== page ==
5 Things That Have Been Helping Me Distract My Mind and Manage My Anxiety

Anxious feelings have really been fucking with my shit.
Publish date:
June 30, 2016
mental health, exercise, anxiety, meditation, nature, distractions

I've always been an extroverted and outgoing individual, but I've also always been a very anxious individual. I've never really thought of it as "having anxiety"— it's just how I am. I love being around other people, but I also compulsively replay conversations in my head. I enjoy parties and large social gatherings, even though they leave me feeling exhausted. I live for attention, but get embarrassed if the waiters at a restaurant sing "Happy Birthday" to me.

This is just how I've always been, and usually I don't mind. In some ways I feel like my anxiety keeps me sharp and self-aware, and it's rarely more than an annoyance. Recently though, anxious feelings have really been fucking with my shit. Mornings are the worst, and sometimes I feel like I literally can't get out of bed, so I lie there under the covers, shaking, until I have to get up to take my dog out. I then feel guilty about staying in bed so long, and berate myself for being lazy and unmotivated. It's not a great cycle.

So that sucks.

Luckily, there are tools and tricks I can use to chill the eff out, it's just a matter of doing them. Below are my favorite was to distract myself from anxious thoughts and feels, and I'd love to hear yours in the comments.

Moving Around

I always feel much calmer after going for a run, but sometimes getting myself all spandex-d up and strapped into my sports bra seems much more daunting than it should.

So even if I don't get out for an actual "run," I make a point to at least go for a walk, even if it's just through the pretty part of my neighborhood to the grocery store. If I'm too anxious to even leave the house, I've found putting on Sly & the Family Stone's "If You Want Me to Stay" and dancing as hard as I can for the glorious three minutes and ten seconds of perfect music provided by this song.

If your ears have not yet have the pleasure of getting acquainted with the above, I suggest giving it a listen.

Getting Out Into Nature



A photo posted by Claire Lower (@clairelizlower) on

Feeling unimportant can actually be very relaxing and looking at a waterfall or giant freaking rock is a good way to get some perspective on how little I matter in the grand scheme of things. There's something soothing about taking a hike and noting how the flowers, trees, and rocks are completely unaffected by my problems and anxious thoughts.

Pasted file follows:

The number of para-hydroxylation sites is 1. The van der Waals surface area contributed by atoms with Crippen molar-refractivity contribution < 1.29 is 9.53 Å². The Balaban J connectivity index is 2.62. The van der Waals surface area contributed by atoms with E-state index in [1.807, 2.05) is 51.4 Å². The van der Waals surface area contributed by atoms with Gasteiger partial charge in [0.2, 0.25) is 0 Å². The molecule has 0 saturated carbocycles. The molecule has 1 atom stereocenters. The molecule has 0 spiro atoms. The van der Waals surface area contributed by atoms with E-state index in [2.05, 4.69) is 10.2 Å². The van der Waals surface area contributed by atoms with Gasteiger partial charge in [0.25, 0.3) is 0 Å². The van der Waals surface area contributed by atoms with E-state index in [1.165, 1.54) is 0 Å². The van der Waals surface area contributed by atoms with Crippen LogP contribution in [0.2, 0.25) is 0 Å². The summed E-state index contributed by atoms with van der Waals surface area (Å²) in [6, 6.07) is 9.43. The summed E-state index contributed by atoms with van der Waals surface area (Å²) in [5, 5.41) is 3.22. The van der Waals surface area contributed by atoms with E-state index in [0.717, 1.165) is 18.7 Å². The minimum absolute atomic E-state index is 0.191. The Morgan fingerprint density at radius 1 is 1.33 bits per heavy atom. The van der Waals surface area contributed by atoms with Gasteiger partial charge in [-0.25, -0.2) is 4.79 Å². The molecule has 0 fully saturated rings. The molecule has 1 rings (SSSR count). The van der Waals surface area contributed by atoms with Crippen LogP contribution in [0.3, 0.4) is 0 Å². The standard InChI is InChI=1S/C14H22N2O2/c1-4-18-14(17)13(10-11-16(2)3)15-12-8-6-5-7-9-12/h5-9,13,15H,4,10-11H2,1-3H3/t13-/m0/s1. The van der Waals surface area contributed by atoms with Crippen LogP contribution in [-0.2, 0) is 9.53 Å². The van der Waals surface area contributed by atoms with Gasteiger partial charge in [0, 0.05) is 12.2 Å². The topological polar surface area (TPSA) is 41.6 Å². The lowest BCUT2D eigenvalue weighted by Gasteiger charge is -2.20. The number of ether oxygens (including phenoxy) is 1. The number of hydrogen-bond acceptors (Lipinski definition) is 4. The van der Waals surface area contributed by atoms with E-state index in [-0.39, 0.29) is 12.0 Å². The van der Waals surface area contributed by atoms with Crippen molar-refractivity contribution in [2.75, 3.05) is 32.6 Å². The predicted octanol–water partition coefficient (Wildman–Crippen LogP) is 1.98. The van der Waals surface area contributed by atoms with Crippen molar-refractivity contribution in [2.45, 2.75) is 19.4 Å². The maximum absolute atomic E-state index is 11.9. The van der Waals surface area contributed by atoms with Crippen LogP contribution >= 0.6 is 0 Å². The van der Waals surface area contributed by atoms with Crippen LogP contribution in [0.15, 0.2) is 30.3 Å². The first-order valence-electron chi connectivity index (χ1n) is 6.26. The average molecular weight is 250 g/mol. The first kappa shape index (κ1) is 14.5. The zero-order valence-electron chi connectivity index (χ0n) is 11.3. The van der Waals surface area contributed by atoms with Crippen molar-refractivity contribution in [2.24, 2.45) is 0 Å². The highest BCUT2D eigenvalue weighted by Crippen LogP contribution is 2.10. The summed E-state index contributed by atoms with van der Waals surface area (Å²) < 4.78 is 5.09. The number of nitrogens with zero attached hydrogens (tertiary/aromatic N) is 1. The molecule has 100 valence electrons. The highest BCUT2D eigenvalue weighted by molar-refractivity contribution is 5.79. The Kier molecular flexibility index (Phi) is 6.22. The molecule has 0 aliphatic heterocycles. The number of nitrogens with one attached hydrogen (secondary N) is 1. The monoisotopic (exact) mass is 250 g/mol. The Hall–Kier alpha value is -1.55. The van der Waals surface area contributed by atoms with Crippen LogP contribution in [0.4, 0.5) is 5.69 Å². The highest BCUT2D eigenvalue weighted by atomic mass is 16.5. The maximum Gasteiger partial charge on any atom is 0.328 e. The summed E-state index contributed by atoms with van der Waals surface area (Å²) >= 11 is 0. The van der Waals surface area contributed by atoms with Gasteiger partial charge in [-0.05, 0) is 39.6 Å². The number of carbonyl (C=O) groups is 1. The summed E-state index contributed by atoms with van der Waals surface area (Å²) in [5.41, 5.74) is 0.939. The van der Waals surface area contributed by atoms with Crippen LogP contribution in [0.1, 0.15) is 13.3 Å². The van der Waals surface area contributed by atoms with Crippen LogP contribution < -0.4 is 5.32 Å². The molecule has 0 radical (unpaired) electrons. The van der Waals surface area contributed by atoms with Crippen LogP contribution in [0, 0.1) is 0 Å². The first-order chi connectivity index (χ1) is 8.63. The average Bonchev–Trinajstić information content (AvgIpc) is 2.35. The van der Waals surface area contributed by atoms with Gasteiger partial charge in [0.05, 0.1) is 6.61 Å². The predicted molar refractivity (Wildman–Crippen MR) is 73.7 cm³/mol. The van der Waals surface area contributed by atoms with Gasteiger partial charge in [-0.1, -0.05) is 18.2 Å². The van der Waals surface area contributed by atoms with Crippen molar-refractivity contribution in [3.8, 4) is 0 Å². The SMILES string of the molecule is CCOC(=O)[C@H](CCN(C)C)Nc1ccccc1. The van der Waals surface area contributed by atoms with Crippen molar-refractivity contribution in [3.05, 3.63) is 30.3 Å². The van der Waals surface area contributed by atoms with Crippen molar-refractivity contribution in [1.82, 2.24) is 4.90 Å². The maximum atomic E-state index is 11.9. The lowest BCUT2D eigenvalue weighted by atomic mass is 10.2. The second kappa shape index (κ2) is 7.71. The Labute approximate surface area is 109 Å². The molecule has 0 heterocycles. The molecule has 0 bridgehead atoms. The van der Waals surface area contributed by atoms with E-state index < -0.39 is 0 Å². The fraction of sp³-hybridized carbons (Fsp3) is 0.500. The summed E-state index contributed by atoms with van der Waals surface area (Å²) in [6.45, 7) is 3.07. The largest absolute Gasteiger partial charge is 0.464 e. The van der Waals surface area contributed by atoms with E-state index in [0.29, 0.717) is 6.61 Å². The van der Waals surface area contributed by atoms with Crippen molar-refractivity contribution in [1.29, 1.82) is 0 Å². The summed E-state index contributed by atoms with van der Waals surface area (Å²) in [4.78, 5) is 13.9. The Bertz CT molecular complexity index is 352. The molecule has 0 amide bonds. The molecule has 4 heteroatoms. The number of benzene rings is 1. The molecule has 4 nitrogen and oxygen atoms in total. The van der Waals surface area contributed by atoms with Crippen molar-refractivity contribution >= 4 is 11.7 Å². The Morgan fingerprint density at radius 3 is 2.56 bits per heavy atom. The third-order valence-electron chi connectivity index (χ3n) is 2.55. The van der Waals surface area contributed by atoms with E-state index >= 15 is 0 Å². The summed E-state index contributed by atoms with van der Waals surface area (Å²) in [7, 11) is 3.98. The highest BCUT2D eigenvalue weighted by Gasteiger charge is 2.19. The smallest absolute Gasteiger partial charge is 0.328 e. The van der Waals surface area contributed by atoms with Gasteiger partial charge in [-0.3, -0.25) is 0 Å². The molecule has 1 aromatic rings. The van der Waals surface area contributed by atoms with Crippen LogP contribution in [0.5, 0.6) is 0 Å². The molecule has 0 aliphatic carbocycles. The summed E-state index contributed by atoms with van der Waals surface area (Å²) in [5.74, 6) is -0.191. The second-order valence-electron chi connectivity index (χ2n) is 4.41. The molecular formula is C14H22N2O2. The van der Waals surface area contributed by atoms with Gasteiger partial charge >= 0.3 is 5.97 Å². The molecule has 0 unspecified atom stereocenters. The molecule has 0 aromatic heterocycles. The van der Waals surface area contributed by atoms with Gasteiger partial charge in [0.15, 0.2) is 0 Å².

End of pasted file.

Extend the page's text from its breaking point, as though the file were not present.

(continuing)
Simply put" flowers, trees, and rocks don't give a fuck and are going to keep on being flowers, trees, and rocks regardless of how my day/week/life goes, which is both freeing and a little humbling.



A photo posted by Claire Lower (@clairelizlower) on

If I can't make it all the way to the falls, I'll take a short jaunt to the rose garden near my house and count bees. (I don't know why but I find counting bees very pleasant and just distracting enough.)

Drinking Less Ethanol

Okay, so this isn't really a distraction technique, but it's worth mentioning. Frankly, I've been using drinking as a distraction, and that isn't really working out so well.

Not only is it bad in a physical "I am literally poisoning myself" kind of way — poison isn't a great mood stabilizer — but drinking makes me say a lot of things, which is fine, except I then spend a good bit of time worrying about who I offended or weirded out by saying those things. Also, there is also nothing more terrifying than having someone fill you in on the details of something you don't quite remember doing.

Meditation, Mantras, and Breathing

Sometimes I just need someone else to tell me what to do with my thoughts, and for that I turn to Andy from Headspace. Guided meditation is the only kind of meditation I can do, and this app is frankly delightful.

If I don't feel "up to" doing a whole ten minute meditation session, I'll use a breathing exercise I learned early on in my Headspace journey, where I count inhalations and exhalations until I reach 10, then start over again at 1. I never think it's going to help, but it almost always does.

If I'm so overwhelmed that the act of counting seems stressful, I'll throw on a chanting video from YouTube, which is almost magical in its ability to snap me out of my anxious thought cycle and calm me down.

Chris Fleming

There is something about Chris Fleming's videos that make me feel that everything is going to be okay. Maybe it's because he's a little anxious himself, but his rambling, kind of all over the place style of comedy gets me out of my freaking head and makes me laugh. The only downside is that I usually don't surface from my YouTube k-hole for about an hour.

How do you deal with anxious thoughts and feelings? I'm always looking for new tips, and would love to hear yours. Also, have you tried counting bees? Or am I then only one who does that?